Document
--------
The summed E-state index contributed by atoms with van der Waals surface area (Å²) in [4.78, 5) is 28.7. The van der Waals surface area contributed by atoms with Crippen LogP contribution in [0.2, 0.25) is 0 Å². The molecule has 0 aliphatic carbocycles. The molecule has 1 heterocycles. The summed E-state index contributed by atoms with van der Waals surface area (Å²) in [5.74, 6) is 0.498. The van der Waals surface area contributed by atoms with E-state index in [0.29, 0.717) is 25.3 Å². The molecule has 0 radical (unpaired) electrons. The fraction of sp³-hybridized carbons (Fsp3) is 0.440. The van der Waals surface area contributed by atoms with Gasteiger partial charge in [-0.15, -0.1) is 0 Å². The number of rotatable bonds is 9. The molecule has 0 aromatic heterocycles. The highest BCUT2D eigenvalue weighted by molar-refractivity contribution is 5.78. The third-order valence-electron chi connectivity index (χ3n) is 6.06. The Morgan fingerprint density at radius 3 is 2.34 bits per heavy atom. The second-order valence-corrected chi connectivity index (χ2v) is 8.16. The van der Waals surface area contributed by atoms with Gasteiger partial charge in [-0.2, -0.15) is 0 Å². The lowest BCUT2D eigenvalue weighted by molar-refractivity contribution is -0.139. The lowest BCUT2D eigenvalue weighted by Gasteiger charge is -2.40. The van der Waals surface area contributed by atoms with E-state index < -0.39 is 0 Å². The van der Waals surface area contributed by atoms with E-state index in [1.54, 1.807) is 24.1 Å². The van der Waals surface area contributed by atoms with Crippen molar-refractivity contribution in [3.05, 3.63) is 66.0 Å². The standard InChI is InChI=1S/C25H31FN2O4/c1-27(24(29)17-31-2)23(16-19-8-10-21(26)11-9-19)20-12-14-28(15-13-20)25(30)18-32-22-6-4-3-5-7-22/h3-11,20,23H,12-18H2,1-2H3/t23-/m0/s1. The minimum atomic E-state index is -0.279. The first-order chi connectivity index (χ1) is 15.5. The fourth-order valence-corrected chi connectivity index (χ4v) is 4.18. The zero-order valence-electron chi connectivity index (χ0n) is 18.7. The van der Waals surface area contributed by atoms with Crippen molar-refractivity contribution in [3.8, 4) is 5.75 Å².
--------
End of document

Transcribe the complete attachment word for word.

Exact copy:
The summed E-state index contributed by atoms with van der Waals surface area (Å²) in [4.78, 5) is 28.7. The van der Waals surface area contributed by atoms with Crippen LogP contribution in [0.2, 0.25) is 0 Å². The molecule has 0 aliphatic carbocycles. The molecule has 1 heterocycles. The summed E-state index contributed by atoms with van der Waals surface area (Å²) in [5.74, 6) is 0.498. The van der Waals surface area contributed by atoms with E-state index in [0.29, 0.717) is 25.3 Å². The molecule has 0 radical (unpaired) electrons. The fraction of sp³-hybridized carbons (Fsp3) is 0.440. The van der Waals surface area contributed by atoms with Gasteiger partial charge in [-0.15, -0.1) is 0 Å². The number of rotatable bonds is 9. The molecule has 0 aromatic heterocycles. The highest BCUT2D eigenvalue weighted by molar-refractivity contribution is 5.78. The third-order valence-electron chi connectivity index (χ3n) is 6.06. The Morgan fingerprint density at radius 3 is 2.34 bits per heavy atom. The second-order valence-corrected chi connectivity index (χ2v) is 8.16. The van der Waals surface area contributed by atoms with Gasteiger partial charge in [-0.2, -0.15) is 0 Å². The lowest BCUT2D eigenvalue weighted by molar-refractivity contribution is -0.139. The lowest BCUT2D eigenvalue weighted by Gasteiger charge is -2.40. The van der Waals surface area contributed by atoms with E-state index < -0.39 is 0 Å². The van der Waals surface area contributed by atoms with E-state index in [1.54, 1.807) is 24.1 Å². The van der Waals surface area contributed by atoms with Crippen molar-refractivity contribution in [3.05, 3.63) is 66.0 Å². The standard InChI is InChI=1S/C25H31FN2O4/c1-27(24(29)17-31-2)23(16-19-8-10-21(26)11-9-19)20-12-14-28(15-13-20)25(30)18-32-22-6-4-3-5-7-22/h3-11,20,23H,12-18H2,1-2H3/t23-/m0/s1. The minimum atomic E-state index is -0.279. The first-order chi connectivity index (χ1) is 15.5. The fourth-order valence-corrected chi connectivity index (χ4v) is 4.18. The zero-order valence-electron chi connectivity index (χ0n) is 18.7. The van der Waals surface area contributed by atoms with Crippen molar-refractivity contribution in [3.8, 4) is 5.75 Å².